English Committee (AOE)

and its Chairman Park, sponsors of the ballot initiative that became

Article XXVIII, to intervene to support the Article's constitutionality.

The day after AOE, Park,

and the State Attorney General filed their notices of appeal, Yniguez

resigned from state employment to accept a job in the private sector. The

Ninth Circuit then

concluded that AOE and Park met standing requirements under Article III of

the Federal Constitution and could proceed as party appellants, and that

the Attorney

General, having successfully obtained dismissal below, could not reenter as

a party, but could present an argument, pursuant to =A72403(b), regarding th=


constitutionality of Article XXVIII. Thereafter, the State Attorney General

informed the Ninth Circuit of Yniguez's resignation and suggested that, for

lack of a viable

plaintiff, the case was moot. The court disagreed, holding that a plea for

nominal damages could be read into the complaint's "all other relief"

clause to save the case.

The en banc Ninth Circuit ultimately affirmed the District Court's ruling

that Article XXVIII was unconstitutional, and announced that Yniguez was

entitled to

nominal damages from the State. Finding the Article's "plain language"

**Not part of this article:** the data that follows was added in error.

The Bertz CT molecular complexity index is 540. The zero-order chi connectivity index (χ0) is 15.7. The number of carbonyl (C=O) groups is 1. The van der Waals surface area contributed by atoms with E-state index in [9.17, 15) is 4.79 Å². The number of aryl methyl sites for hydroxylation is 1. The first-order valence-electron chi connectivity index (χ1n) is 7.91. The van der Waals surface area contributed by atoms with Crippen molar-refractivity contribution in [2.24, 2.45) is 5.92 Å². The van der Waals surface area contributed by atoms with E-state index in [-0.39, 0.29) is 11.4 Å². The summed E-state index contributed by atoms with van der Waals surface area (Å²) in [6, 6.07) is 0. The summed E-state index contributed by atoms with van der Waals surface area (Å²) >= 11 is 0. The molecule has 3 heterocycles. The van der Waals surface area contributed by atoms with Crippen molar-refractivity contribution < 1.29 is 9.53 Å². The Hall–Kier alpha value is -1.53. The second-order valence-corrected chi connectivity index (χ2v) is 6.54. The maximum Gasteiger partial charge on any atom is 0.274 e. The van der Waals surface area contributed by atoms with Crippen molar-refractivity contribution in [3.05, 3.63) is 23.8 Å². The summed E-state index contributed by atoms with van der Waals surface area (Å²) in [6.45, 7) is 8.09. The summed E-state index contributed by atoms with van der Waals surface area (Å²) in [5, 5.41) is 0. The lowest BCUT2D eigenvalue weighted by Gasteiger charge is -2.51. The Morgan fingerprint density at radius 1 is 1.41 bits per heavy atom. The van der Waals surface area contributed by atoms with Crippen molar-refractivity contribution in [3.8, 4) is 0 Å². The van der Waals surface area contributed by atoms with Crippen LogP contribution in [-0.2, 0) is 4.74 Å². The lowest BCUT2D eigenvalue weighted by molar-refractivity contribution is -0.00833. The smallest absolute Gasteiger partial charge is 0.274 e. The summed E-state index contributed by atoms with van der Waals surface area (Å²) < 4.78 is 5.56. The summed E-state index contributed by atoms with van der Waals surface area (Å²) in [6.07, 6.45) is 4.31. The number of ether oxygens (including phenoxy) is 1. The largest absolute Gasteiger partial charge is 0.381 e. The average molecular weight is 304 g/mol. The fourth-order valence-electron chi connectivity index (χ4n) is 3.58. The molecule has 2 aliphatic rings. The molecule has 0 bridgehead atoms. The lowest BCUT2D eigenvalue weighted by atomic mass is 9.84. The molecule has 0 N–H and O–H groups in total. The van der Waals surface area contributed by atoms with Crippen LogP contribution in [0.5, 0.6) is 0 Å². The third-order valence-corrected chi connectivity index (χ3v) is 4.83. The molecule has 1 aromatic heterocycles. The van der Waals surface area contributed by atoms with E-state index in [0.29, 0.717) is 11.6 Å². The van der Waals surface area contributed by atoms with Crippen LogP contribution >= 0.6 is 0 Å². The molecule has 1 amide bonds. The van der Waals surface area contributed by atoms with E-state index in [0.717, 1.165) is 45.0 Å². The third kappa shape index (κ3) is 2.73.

dispositive, and noting that the State Attorney General had never conceded

that the Article

would be unconstitutional if construed as Yniguez asserted it should be,

the Court of Appeals also rejected the Attorney General's limiting

construction of the Article

and declined to certify the matter to the State Supreme Court. Finally, the

Ninth Circuit acknowledged a state court challenge to Article XXVIII's


Ruiz v. State, but found that litigation no cause to stay the federal


Held: Because the case was moot and should not have been retained for

adjudication on the merits, the Court vacates the Ninth Circuit's judgment

and remands the

case with directions that the action be dismissed by the District Court.

This Court expresses no view on the correct interpretation of Article

XXVIII or on the

measure's constitutionality. Pp. 18-35.

(a) Grave doubts exist as to the standing of petitioners AOE and Park to

pursue appellate review under Article III's case or controversy

requirement. Standing to

defend on appeal in the place of an original defendant demands that the

litigant possess "a direct stake in the outcome." Diamond v. Charles, 476

U.S. 54, 62.

Petitioners' primary argument--that, as initiative proponents, they have a

quasi legislative interest in defending the measure they successfully

sponsored--is dubious

because they are not elected state legislators, authorized by state law to

represent the State's interests, see Karcher v. May, 484 U.S. 72, 82.

=46urthermore, this Court

has never identified initiative proponents as Article III qualified

defenders. Cf. Don't Bankrupt Washington Committee v. Continental Ill. Nat.

Bank & Trust Co. of

Chicago, 460 U.S. 1077. Their assertion of representational or

associational standing is also problematic, absent the concrete injury that

would confer standing upon

AOE members in their own right, see, e.g., Food and Commercial Workers v.